Cola brown in color and dense with flavor, the venerable Punt e Mes is pretty much at the end of the line in the world of sweet vermouth. As brand owner Branca puts it, “The story goes that back in 1870 a stock broker, caught up in a debate with a few colleagues at Bottega Carpano, ordered a vermouth laced with half a dose of quina liqueur using a Piedmont dialect expression: ‘Punt e Mes’ (roughly translatable as ‘one and a half’).”
Like the Alessio vermouths we recently reviewed, Punt e Mes blurs the line between a sweet vermouth and an amaro. The nose is intensely bitter, with just a trace of sweetness to it. On the body, bitter orange, cloves, and quinine dominate before giving way to a finish that’s loaded with coffee, cola, and ample prune notes. Hints of cinnamon, some sweeter citrus notes — both lemon and orange — and a touch of gingerbread also emerge from time to time. The finish is just about equally bitter and sweet, which is quite a remarkable feat, actually.
Not a vermouth to be trifled with, Punt e Mes is best experienced in moderation in cocktails that demand — or deserve — complexity.
B+ / $27 / branca.it
It’s called Butternut for a reason. This Chardonnay from Napa-based winemaker Tony Leonardini is a classic expression of the wine, a bold and brash and butter-laden experience that starts with vanilla and nougat and ends with oak and applesauce. It’s sugar and spice and, well, maybe not everything nice, but if you like your chardonnays to blow the doors off with unctuous, sticky sweetness, this one’s for you.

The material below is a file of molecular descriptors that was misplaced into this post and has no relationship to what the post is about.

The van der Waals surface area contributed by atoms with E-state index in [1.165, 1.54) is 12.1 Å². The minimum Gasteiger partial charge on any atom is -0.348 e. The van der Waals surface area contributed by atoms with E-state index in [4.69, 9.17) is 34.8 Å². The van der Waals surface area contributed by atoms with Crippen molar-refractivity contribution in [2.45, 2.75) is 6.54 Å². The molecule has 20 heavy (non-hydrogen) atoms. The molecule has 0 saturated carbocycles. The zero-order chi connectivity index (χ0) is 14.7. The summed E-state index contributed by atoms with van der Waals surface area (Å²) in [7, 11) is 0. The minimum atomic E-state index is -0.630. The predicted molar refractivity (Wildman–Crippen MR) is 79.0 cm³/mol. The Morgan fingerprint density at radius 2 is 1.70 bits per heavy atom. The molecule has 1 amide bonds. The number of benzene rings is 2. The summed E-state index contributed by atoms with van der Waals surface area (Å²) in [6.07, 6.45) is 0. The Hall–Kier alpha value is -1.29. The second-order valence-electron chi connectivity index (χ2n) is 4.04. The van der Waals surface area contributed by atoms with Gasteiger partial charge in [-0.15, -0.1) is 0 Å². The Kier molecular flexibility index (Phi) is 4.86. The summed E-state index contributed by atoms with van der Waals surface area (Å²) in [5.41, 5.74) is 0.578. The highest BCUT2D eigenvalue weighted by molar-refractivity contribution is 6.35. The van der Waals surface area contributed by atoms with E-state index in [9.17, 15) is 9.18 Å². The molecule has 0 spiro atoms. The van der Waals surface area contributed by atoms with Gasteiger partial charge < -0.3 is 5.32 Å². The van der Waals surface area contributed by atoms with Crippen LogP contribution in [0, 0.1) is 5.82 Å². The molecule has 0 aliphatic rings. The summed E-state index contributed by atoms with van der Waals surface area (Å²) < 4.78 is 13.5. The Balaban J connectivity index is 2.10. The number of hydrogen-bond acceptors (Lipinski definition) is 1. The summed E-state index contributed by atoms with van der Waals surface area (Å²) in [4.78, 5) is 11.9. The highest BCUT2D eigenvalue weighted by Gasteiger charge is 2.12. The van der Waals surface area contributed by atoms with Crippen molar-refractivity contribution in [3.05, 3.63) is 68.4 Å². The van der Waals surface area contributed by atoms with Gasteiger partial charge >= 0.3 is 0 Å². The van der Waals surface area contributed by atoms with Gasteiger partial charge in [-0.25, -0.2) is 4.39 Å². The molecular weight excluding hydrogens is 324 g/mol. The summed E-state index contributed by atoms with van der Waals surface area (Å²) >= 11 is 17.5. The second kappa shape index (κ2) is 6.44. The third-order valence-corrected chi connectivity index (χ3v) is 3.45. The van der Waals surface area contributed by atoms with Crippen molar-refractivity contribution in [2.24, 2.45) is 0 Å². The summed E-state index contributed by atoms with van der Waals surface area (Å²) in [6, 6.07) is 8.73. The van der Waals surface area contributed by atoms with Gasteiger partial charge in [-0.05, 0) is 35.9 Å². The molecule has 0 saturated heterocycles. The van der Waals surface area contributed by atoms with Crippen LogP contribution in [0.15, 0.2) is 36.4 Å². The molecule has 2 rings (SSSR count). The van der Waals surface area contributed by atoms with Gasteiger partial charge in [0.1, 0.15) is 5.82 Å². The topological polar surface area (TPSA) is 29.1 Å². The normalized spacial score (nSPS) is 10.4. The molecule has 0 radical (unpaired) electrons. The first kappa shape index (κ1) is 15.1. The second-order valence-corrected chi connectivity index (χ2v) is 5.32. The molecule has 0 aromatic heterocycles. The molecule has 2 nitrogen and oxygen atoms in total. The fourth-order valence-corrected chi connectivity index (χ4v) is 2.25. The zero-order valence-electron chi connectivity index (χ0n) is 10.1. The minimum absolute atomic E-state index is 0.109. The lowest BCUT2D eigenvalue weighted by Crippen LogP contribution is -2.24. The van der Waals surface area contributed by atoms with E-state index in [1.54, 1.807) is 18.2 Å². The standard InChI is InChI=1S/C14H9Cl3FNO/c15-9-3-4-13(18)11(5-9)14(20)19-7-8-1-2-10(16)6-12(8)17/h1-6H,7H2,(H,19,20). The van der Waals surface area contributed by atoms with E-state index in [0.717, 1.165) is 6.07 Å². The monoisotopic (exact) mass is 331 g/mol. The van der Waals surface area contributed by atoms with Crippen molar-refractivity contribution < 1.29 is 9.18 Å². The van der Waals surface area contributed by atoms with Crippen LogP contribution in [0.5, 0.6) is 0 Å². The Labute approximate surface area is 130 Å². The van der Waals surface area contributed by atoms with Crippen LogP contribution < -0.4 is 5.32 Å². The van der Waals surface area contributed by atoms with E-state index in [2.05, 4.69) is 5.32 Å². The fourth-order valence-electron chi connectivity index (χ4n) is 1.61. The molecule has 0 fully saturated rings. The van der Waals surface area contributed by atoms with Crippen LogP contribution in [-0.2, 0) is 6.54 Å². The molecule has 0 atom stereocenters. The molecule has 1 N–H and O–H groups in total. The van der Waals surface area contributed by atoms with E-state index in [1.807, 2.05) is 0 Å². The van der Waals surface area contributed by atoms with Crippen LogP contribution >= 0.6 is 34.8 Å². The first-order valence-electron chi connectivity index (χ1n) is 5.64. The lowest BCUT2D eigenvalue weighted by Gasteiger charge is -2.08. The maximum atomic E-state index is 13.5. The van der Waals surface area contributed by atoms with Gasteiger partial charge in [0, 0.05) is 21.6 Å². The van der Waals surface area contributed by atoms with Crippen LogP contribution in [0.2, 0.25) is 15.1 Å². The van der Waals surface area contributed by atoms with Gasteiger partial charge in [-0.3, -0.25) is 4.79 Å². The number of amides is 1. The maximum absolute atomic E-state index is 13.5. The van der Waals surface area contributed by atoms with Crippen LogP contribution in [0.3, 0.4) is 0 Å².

B- / $13 / bnawinegroup.com
Spain’s Calatayud region is where this delightful, high-altitude Garnacha from Las Rocas is born, yet it comes to the U.S. at a remarkable price. This is a surprisingly gentle wine, mild in body but loaded with flavor. Gentle red plum and currant notes plus a bit of slightly sour cherry character attack the body, which is backed with some cinnamon and cloves. The finish is lightly touched with sweetness, but not overdone. Very easygoing, it works well as an aperitif but it also excels with food — even spicier items.
B+ / $10 / lasrocaswine.com
Four new albarinos from the Rias Baixas region of Spain, each showcasing that classic acid-meets-the-tropics character… but each with a unique little spin on the theme. Thoughts follow.
2013 Paco & Lola Abarino Rias Baixas – A perfectly serviceable albarino, creamy with notes of peaches and tropical fruits, and a caramel-dusted finish. A juicy party wine, with a nice balance of fruit and acid, but not entirely nuanced. B+ / $17